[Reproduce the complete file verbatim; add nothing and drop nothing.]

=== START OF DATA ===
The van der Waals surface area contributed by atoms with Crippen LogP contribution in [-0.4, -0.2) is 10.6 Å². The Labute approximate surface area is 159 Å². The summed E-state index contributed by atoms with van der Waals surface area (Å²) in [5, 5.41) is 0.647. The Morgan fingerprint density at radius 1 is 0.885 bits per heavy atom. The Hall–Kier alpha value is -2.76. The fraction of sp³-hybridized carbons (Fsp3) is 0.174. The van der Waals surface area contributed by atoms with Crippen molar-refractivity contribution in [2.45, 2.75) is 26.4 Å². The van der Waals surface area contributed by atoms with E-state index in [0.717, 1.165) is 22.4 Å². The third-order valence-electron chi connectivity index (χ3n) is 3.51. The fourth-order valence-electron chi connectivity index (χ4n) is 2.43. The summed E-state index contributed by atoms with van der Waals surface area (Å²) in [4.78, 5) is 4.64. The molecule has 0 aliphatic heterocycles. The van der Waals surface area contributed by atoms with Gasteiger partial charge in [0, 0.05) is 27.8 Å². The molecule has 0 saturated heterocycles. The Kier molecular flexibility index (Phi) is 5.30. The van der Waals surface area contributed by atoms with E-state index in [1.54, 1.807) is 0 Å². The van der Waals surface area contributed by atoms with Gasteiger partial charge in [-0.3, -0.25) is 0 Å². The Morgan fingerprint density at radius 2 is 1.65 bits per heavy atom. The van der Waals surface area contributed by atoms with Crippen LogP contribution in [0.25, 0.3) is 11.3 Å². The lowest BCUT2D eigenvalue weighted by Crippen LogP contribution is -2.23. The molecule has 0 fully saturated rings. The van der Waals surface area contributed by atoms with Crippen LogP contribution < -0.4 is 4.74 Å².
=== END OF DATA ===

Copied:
The van der Waals surface area contributed by atoms with Crippen LogP contribution in [-0.4, -0.2) is 10.6 Å². The Labute approximate surface area is 159 Å². The summed E-state index contributed by atoms with van der Waals surface area (Å²) in [5, 5.41) is 0.647. The Morgan fingerprint density at radius 1 is 0.885 bits per heavy atom. The Hall–Kier alpha value is -2.76. The fraction of sp³-hybridized carbons (Fsp3) is 0.174. The van der Waals surface area contributed by atoms with Crippen molar-refractivity contribution in [2.45, 2.75) is 26.4 Å². The van der Waals surface area contributed by atoms with E-state index in [0.717, 1.165) is 22.4 Å². The third-order valence-electron chi connectivity index (χ3n) is 3.51. The fourth-order valence-electron chi connectivity index (χ4n) is 2.43. The summed E-state index contributed by atoms with van der Waals surface area (Å²) in [4.78, 5) is 4.64. The molecule has 0 aliphatic heterocycles. The van der Waals surface area contributed by atoms with Gasteiger partial charge in [0, 0.05) is 27.8 Å². The molecule has 0 saturated heterocycles. The Kier molecular flexibility index (Phi) is 5.30. The van der Waals surface area contributed by atoms with E-state index in [1.54, 1.807) is 0 Å². The van der Waals surface area contributed by atoms with Gasteiger partial charge in [-0.3, -0.25) is 0 Å². The Morgan fingerprint density at radius 2 is 1.65 bits per heavy atom. The van der Waals surface area contributed by atoms with Crippen LogP contribution in [0.25, 0.3) is 11.3 Å². The lowest BCUT2D eigenvalue weighted by Crippen LogP contribution is -2.23. The molecule has 0 fully saturated rings. The van der Waals surface area contributed by atoms with Crippen LogP contribution < -0.4 is 4.74 Å².